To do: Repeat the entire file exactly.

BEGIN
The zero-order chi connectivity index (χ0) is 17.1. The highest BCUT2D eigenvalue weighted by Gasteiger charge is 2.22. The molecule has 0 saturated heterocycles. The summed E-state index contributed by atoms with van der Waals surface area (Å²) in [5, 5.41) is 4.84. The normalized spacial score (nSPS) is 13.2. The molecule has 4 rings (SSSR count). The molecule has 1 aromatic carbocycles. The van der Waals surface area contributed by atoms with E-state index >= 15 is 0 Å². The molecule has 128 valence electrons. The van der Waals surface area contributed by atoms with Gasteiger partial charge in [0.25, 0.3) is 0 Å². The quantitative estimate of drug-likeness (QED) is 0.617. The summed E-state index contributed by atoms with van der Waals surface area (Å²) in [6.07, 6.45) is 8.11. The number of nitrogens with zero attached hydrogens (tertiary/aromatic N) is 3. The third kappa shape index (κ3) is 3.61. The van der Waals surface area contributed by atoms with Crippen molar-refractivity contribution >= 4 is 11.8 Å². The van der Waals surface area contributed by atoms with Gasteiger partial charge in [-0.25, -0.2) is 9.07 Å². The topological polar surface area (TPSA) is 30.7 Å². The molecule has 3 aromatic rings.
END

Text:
The zero-order chi connectivity index (χ0) is 17.1. The highest BCUT2D eigenvalue weighted by Gasteiger charge is 2.22. The molecule has 0 saturated heterocycles. The summed E-state index contributed by atoms with van der Waals surface area (Å²) in [5, 5.41) is 4.84. The normalized spacial score (nSPS) is 13.2. The molecule has 4 rings (SSSR count). The molecule has 1 aromatic carbocycles. The van der Waals surface area contributed by atoms with E-state index >= 15 is 0 Å². The molecule has 128 valence electrons. The van der Waals surface area contributed by atoms with Gasteiger partial charge in [0.25, 0.3) is 0 Å². The quantitative estimate of drug-likeness (QED) is 0.617. The summed E-state index contributed by atoms with van der Waals surface area (Å²) in [6.07, 6.45) is 8.11. The number of nitrogens with zero attached hydrogens (tertiary/aromatic N) is 3. The third kappa shape index (κ3) is 3.61. The van der Waals surface area contributed by atoms with Crippen molar-refractivity contribution >= 4 is 11.8 Å². The van der Waals surface area contributed by atoms with Gasteiger partial charge in [-0.25, -0.2) is 9.07 Å². The topological polar surface area (TPSA) is 30.7 Å². The molecule has 3 aromatic rings.